On 10 November 1941, capital punishment was extended by Hans Frank to Poles who helped Jews "in any way: by taking them in for a night, giving them a lift in a vehicle of any sort", or "feeding runaway Jews or selling them foodstuffs." The law was publicized with posters distributed in all major cities. Similar regulations were issued by the Germans in other territories they controlled in the Eastern Front. Over 700 Polish Righteous among the Nations received that recognition posthumously, having been murdered by the Germans for aiding or sheltering their Jewish neighbors. Toward the end of the ghetto-liquidation period, the largest number of Jews managed to escape to the "Aryan" side, and to survive with the aid of their Polish helpers. During the Nazi occupation, most ethnic Poles were themselves engaged in a desperate struggle to survive. Between 1939 and 1945, from 1.8 million to 2.8 million non-Jewish Poles died at the hands of the Nazis, and 150,000 due to Soviet repressions. About a fifth of Poland's prewar population perished. Their deaths were the result of deliberate acts of war, mass murder, incarceration in concentration camps, forced labor, malnutrition, disease, kidnappings, and expulsions. At the same time, possibly a million gentile Poles aided their Jewish neighbors. Historian Richard C. Lukas gives an estimate as high as three million Polish helpers; an estimate similar to those cited by other authors.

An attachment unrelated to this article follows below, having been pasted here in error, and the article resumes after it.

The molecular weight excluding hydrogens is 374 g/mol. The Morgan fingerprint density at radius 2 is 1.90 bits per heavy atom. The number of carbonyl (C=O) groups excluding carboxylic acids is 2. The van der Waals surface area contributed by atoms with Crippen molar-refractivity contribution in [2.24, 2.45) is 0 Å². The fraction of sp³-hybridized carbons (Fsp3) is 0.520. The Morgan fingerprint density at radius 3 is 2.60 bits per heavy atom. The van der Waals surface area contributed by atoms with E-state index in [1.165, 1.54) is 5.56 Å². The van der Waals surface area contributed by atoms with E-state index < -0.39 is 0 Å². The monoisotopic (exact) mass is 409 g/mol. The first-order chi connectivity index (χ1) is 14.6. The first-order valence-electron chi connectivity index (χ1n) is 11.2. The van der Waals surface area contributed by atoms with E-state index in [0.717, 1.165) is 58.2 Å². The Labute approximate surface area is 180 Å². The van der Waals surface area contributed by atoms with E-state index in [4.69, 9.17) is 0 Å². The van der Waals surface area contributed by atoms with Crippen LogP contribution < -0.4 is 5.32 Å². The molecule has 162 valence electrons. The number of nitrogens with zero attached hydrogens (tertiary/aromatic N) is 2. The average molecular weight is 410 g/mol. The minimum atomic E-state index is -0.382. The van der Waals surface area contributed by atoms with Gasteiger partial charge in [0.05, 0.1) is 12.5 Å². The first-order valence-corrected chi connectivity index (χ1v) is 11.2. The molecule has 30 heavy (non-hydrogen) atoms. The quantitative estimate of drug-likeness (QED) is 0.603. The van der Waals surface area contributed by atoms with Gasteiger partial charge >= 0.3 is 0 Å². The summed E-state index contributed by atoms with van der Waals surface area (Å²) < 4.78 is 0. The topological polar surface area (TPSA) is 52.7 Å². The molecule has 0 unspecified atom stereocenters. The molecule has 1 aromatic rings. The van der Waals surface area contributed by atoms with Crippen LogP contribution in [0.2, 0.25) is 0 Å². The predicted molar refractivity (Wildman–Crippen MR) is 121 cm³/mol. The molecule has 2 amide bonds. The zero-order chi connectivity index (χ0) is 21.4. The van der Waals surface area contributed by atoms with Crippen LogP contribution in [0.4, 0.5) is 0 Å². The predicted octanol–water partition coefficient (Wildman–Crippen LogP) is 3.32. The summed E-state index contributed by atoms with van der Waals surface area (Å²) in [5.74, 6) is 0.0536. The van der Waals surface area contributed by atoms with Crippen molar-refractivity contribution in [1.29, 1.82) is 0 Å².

Thousands of so-called Convent children hidden by the non-Jewish Poles and the Catholic Church remained in orphanages run by the Sisters of the Family of Mary in more than 20 locations, similar as in other Catholic convents. Given the severity of the German measures designed to prevent this occurrence, the survival rate among the Jewish fugitives was relatively high and by far, the individuals who circumvented deportation were the most successful.
In September 1942, on the initiative of Zofia Kossak-Szczucka and with financial assistance from the Polish Underground State, a Provisional Committee to Aid Jews (Tymczasowy Komitet Pomocy Żydom) was founded for the purpose of rescuing Jews. It was superseded by the Council for Aid to Jews (Rada Pomocy Żydom), known by the code name Żegota and chaired by Julian Grobelny. It is not known how many Jews, overall, were helped by Żegota; at one point in 1943 it had 2,500 Jewish children under its care in Warsaw alone, under Irena Sendler. Żegota was granted nearly 29 million zlotych (over $5 million) from 1942 on for relief payments to thousands of extended Jewish families in Poland. The Polish Government in Exile, headquartered in London, also provided special assistance – funds, arms, and other supplies – to Jewish resistance organizations such as the Jewish Combat Organization and the Jewish Military Union.